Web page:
The Lakers and Magic met in LA, and the result wasn’t pretty for Orlando fans.
The Lakers had what the Cavaliers didn’t: a slew of big men to throw at Dwight Howard, and enough length to put pressure on the perimeter shooting. Now that a whole day has passed, I’ve had time to crunch the numbers, and the spider graphs tell us a lot.
First, let’s take a look at the overall team graphs.
The most tell-tale piece, obviously, is the disparity in field goal percentage—the Lakers shot 46.1 percentage, and the Magic shot a bottom-dwelling 29.9 percent (remember that the graphs show adjusted numbers, so the gap appears even larger).
That otherworldly-poor shooting contributes to the high rebound numbers for both teams, for the sheer fact that more missed shots mean more rebounds. The Lakers won the rebound duel, 40-31 (including 15-10 on offensive boards).
Orlando’s assists are low, as well, which is also a result of poor shooting. It means that more points came either from put-backs, or not at all.
It’s worth noting that since the scale of the graph is tuned to the regular season highs, several of these values go off the charts.
So what does it mean? For one thing, it means that the Lakers won the big man battle. You can see that in the team graphs without even looking at individual stats. The big man stats (FG%, rebounds, and blocks) center at the lower left of the graph, and the Lakers dominate there.
Any team shooting that low of a percentage is not getting good production in the paint (where a good center can typically shoot around 50 percent). And while the Magic had one more block than the Lakers (eight to seven), the rebounds gap speaks volumes about problems in the middle.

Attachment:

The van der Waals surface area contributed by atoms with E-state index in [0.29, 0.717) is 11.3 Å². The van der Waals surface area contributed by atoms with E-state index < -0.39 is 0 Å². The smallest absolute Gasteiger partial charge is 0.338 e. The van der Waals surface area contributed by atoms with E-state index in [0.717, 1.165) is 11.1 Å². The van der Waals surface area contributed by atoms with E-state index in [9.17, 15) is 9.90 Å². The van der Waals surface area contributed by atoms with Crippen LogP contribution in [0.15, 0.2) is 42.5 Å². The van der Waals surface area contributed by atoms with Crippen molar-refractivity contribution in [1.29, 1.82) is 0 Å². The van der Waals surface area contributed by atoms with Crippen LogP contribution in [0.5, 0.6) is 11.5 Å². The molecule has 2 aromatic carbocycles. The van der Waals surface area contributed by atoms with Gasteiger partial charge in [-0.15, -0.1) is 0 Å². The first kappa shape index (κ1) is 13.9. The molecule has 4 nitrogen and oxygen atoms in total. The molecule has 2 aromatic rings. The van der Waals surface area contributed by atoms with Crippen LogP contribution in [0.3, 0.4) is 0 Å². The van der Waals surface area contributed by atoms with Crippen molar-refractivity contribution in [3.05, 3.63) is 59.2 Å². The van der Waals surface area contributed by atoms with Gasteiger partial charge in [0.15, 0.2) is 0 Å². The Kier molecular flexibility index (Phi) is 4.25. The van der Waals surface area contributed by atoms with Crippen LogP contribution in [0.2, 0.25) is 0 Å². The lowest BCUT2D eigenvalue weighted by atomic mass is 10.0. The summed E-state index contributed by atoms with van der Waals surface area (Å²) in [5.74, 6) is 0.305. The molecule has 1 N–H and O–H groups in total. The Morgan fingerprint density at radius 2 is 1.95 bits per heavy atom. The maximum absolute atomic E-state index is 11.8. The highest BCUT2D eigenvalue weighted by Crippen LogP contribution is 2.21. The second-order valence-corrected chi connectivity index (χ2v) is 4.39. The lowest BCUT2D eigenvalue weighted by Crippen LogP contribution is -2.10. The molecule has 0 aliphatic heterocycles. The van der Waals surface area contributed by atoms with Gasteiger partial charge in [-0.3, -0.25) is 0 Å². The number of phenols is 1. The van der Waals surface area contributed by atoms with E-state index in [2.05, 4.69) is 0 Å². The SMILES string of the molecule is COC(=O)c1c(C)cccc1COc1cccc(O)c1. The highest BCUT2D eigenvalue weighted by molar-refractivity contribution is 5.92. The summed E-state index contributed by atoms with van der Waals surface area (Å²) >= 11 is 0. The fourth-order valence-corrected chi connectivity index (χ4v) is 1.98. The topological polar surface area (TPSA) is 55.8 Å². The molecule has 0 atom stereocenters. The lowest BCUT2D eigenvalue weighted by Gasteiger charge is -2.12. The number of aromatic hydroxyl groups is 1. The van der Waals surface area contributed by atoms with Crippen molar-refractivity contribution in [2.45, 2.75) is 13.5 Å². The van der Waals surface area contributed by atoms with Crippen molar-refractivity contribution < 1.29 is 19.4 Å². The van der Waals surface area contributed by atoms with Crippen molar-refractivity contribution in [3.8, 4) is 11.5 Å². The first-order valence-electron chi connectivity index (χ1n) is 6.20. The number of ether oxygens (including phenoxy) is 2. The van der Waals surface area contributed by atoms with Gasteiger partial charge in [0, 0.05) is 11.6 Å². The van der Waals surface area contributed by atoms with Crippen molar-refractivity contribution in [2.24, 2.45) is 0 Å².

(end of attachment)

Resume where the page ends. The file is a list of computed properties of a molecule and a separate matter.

And you probably know the actual numbers already—Dwight Howard ended with only 12 points, and ten of them were from the free throw line. That’s right—he only made one basket in 35 minutes. Backup Marcin Gortat made more field goals than the superstar, All-Star, gold-medal-winning Howard—by making two.
The other clear point is that the Orlando offense struggled all around. The graphs are structured so that the top of the graph is offensive measures, and the bottom half is defensive. Look at the top half of the graph, and the difference in area covered by the two graphs is shocking. The Lakers led—no, dominated—in all three offensive categories.
Isn’t it interesting how those offensive stats are all tied together? A low shooting percentage correlates with both fewer assists and more rebounds. The Lakers were hitting on all cylinders—passing to get a good shot (measured by assists), making those shots (FG%), and pounding the boards when they didn’t (rebounds). Those add up to their 25-point victory.
The results of the other graph aren’t going to surprise anybody. It’s what I call the superstar graph—Kobe vs. Dwight. Here it is:
Kobe’s graph is like poetry. Look how well-rounded it is. Look how his points are way, way off the charts. Kobe played like an all-time Great, and like someone who’s not going to let this series get away.
Dwight’s, however, is a fiasco. For the first time in the history of spider graphs we see a negative value, as his 16.7 percentage shooting fell below the 25 percent threshold the graph is built on—that’s why the origin (center) is not included in the graph’s area. He couldn’t eke out more blocks or steals than Kobe, and his 15 rebounds are his only saving grace.
One of the main purposes of the spider graphs is to show, at a glance, all-around player performance. It speaks volumes about Kobe’s all-around performance Thursday night. And it likewise speaks volumes about how completely Dwight was shut down offensively.
Fellow Bleacher Report writer Ro Frac already pointed out how these charts hearken back to the original graph comparing the two teams’ performance over the whole season (found in this article here). In that graph, the Lakers and the Magic had almost identical rebound numbers—the difference being that they reflect an individual effort of Howard’s for the Magic, and an overall team effort for the Lakers.
It’s clear which won out in Game One.
We can’t expect to see Howard so completely shut down in the games to come, but we do know that the Lakers have the size and the tools to push Orlando around.
An explanation of the spider graphs is found in the original article here.